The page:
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Sir, quoth the dwarffe, and louted lowe,
Behold that hend Soldàin!
They are kings which he hath slain.
The Eldridge knight is his own cousine,
Whom a knight of thine hath shent:
Defiance here hath sent,
But yette he will appease his wrath
Thy daughters love to winne:
Thy halls and towers must brenne.
Thy head, syr king, must goe with mee;
Or else thy daughter deere;
Thou must finde him a peere.
The king he turned him round aboute,
And in his heart was woe:
This matter will undergoe?
Is there never a knighte amongst yee all
Will fight for my daughter and mee? Whoever will fight yon grimme soldàn,
Right fair his meede shall bee.
For hee shall have my broad lay-lands,
And of my crowne be heyre ;
To be his wedded fere.
But every knighte of his round table
Did stand both still and pale ;
It made their hearts to quail.
All woe-begone was that fayre ladyè,
When she sawe no helpe was nye :
And the teares gusht from her eye.
Up then sterte the stranger knighte,
Sayd, Ladye, be not affrayd :
Thoughe he be unmacklye made.
And if thou wilt lend me the Eldridge sworde,
That lyeth within thy bowre, I truste in Christe for to slay this fiende 125
Thoughe he be stiff in stowre.
Goe fetch him downe the Eldridge sworde,
The kinge he cryde, with speede :
The gyaunt he stepped into the lists,
And sayd, Awaye, awaye:
Thou lettest me here all daye.
Then forthe the stranger knight he came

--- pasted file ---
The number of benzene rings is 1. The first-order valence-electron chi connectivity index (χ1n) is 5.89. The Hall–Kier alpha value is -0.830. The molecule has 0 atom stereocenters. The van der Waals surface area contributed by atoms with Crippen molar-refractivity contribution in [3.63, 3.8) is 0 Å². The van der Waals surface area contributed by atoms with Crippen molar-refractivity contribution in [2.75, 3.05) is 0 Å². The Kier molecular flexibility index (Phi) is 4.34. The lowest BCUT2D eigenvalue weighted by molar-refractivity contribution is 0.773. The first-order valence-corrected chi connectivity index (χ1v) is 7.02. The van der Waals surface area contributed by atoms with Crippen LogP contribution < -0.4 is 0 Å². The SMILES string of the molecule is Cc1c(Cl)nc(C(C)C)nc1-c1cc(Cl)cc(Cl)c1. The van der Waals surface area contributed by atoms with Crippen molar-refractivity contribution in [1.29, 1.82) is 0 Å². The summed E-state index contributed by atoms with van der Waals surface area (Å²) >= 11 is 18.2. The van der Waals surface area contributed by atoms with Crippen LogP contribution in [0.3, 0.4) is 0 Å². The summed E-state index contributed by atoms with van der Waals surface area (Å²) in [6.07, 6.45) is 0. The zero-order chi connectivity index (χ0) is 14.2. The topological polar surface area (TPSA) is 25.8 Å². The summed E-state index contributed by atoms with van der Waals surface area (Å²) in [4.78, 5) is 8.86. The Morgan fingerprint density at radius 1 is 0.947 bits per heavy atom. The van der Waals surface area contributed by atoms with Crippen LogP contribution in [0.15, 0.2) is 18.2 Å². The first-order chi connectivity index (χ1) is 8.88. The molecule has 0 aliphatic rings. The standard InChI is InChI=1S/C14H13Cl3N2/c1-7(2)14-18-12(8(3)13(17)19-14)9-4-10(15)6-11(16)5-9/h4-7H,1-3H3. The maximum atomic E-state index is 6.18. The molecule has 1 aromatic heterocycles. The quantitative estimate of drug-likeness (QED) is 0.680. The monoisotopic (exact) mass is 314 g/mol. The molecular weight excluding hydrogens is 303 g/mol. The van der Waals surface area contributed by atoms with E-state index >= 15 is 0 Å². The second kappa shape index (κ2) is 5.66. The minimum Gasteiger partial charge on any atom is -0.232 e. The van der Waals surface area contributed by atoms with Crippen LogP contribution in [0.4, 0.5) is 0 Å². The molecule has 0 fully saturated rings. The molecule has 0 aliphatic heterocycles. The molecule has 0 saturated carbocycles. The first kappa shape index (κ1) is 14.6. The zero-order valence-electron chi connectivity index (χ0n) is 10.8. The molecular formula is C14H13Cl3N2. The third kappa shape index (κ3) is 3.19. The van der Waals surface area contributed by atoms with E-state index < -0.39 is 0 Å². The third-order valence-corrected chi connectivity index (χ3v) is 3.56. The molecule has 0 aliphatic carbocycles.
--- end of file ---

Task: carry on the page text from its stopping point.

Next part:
In his blacke armoure dight:
“ That this were my true knighte!"
And nowe the gyaunt and knighte be mett
Within the lists soe broad;
They gan to lay on load.
The soldan strucke the knighte a stroke,
That made him reele asyde;
And thrice she deeply sighde.
The soldan strucke a second stroke,
And made the bloude to flowe:
And thrice she wept for woe.
The soldan strucke a third fell stroke,
Which brought the knighte on his knee:
And she shriekt loud shriekings three.
The knighte he leapt upon his feete,
All recklesse of the pain :
Or else I shall be slaine.
He grasped his sworde with mayne and mighte, And spying a secrette part,
160:He drave it into the soldan's syde,
And pierced him to the heart.
Then all the people gave a shoute,
Whan they sawe the soldan falle: The ladye wept, and thanked Christ,
That had reskewed her from thrall.
And nowe the kinge with all his barons
from offe his seate,
That curteous knighte to greete.
But he for payne and lacke of bloude
Was fallen intò a swounde,
Lay lifelesse on the grounde.
Come downe, come downe, my daughter deare, 175
Thou art a leeche of skille;
Than this good knighte sholde spille.
Downe then steppeth that fayre ladyè,
To helpe him if she maye;
And shriekte and swound awaye.
Sir Cauline juste lifte up his
eyes When he heard his ladye crye, O ladye, I am thine owne true love;
For thee I wisht to dye.
Then giving her one partinge looke,
He closed his eyes in death,
Begane to drawe her breathe.
But when she found her comelye knighte
And thus she made her moane.
O staye, my deare and onlye lord,
For mee thy faithfulle feere; 'Tis meet that I shold followe thee,
Who hast bought my love so deare.
Then fayntinge in a deadlye swoune,
And with a deep-fette sighe,
Fayre Christabelle did dye.